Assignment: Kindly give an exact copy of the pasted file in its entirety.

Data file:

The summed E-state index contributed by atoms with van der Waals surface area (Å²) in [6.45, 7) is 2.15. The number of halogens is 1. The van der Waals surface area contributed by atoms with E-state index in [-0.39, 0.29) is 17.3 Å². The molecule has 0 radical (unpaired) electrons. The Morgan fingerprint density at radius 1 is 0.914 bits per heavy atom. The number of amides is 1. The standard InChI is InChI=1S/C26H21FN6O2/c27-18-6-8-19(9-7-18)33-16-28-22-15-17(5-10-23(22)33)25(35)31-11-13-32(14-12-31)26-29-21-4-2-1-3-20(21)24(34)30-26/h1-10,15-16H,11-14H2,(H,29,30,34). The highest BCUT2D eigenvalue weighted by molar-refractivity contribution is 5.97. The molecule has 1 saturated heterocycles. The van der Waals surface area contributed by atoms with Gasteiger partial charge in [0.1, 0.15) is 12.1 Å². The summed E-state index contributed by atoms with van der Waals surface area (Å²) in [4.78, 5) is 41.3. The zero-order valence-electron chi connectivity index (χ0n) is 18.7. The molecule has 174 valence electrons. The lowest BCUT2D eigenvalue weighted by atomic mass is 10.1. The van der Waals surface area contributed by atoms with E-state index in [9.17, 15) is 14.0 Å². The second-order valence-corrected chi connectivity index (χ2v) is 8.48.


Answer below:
The summed E-state index contributed by atoms with van der Waals surface area (Å²) in [6.45, 7) is 2.15. The number of halogens is 1. The van der Waals surface area contributed by atoms with E-state index in [-0.39, 0.29) is 17.3 Å². The molecule has 0 radical (unpaired) electrons. The Morgan fingerprint density at radius 1 is 0.914 bits per heavy atom. The number of amides is 1. The standard InChI is InChI=1S/C26H21FN6O2/c27-18-6-8-19(9-7-18)33-16-28-22-15-17(5-10-23(22)33)25(35)31-11-13-32(14-12-31)26-29-21-4-2-1-3-20(21)24(34)30-26/h1-10,15-16H,11-14H2,(H,29,30,34). The highest BCUT2D eigenvalue weighted by molar-refractivity contribution is 5.97. The molecule has 1 saturated heterocycles. The van der Waals surface area contributed by atoms with Gasteiger partial charge in [0.1, 0.15) is 12.1 Å². The summed E-state index contributed by atoms with van der Waals surface area (Å²) in [4.78, 5) is 41.3. The zero-order valence-electron chi connectivity index (χ0n) is 18.7. The molecule has 174 valence electrons. The lowest BCUT2D eigenvalue weighted by atomic mass is 10.1. The van der Waals surface area contributed by atoms with E-state index in [9.17, 15) is 14.0 Å². The second-order valence-corrected chi connectivity index (χ2v) is 8.48.